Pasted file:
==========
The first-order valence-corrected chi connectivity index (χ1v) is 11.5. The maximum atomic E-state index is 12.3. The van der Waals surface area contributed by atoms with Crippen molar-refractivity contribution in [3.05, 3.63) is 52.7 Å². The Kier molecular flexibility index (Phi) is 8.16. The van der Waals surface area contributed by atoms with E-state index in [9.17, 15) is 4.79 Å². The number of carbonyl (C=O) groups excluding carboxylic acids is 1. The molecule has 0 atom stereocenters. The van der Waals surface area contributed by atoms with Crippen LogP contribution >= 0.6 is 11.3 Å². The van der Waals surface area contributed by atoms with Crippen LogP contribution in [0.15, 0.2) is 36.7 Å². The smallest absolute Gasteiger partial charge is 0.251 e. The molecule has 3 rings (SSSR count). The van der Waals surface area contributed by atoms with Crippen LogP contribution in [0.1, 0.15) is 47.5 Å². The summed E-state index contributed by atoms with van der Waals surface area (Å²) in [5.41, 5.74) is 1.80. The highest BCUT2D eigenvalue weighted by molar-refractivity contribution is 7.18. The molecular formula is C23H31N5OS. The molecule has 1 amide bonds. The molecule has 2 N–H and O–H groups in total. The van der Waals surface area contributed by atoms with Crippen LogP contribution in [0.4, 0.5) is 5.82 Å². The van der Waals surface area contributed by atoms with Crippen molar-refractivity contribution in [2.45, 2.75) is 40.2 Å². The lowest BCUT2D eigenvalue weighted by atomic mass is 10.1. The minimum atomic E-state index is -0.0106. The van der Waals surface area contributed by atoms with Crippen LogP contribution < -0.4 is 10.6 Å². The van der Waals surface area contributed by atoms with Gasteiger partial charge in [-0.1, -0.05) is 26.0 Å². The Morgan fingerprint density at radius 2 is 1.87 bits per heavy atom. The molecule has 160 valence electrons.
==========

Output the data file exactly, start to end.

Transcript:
The first-order valence-corrected chi connectivity index (χ1v) is 11.5. The maximum atomic E-state index is 12.3. The van der Waals surface area contributed by atoms with Crippen molar-refractivity contribution in [3.05, 3.63) is 52.7 Å². The Kier molecular flexibility index (Phi) is 8.16. The van der Waals surface area contributed by atoms with E-state index in [9.17, 15) is 4.79 Å². The number of carbonyl (C=O) groups excluding carboxylic acids is 1. The molecule has 0 atom stereocenters. The van der Waals surface area contributed by atoms with Crippen LogP contribution >= 0.6 is 11.3 Å². The van der Waals surface area contributed by atoms with Crippen LogP contribution in [0.15, 0.2) is 36.7 Å². The smallest absolute Gasteiger partial charge is 0.251 e. The molecule has 3 rings (SSSR count). The van der Waals surface area contributed by atoms with Crippen LogP contribution in [0.1, 0.15) is 47.5 Å². The summed E-state index contributed by atoms with van der Waals surface area (Å²) in [5.41, 5.74) is 1.80. The highest BCUT2D eigenvalue weighted by molar-refractivity contribution is 7.18. The molecular formula is C23H31N5OS. The molecule has 1 amide bonds. The molecule has 2 N–H and O–H groups in total. The van der Waals surface area contributed by atoms with Crippen LogP contribution in [0.4, 0.5) is 5.82 Å². The van der Waals surface area contributed by atoms with Crippen molar-refractivity contribution in [2.45, 2.75) is 40.2 Å². The lowest BCUT2D eigenvalue weighted by atomic mass is 10.1. The minimum atomic E-state index is -0.0106. The van der Waals surface area contributed by atoms with Crippen LogP contribution < -0.4 is 10.6 Å². The van der Waals surface area contributed by atoms with Gasteiger partial charge in [-0.1, -0.05) is 26.0 Å². The Morgan fingerprint density at radius 2 is 1.87 bits per heavy atom. The molecule has 160 valence electrons.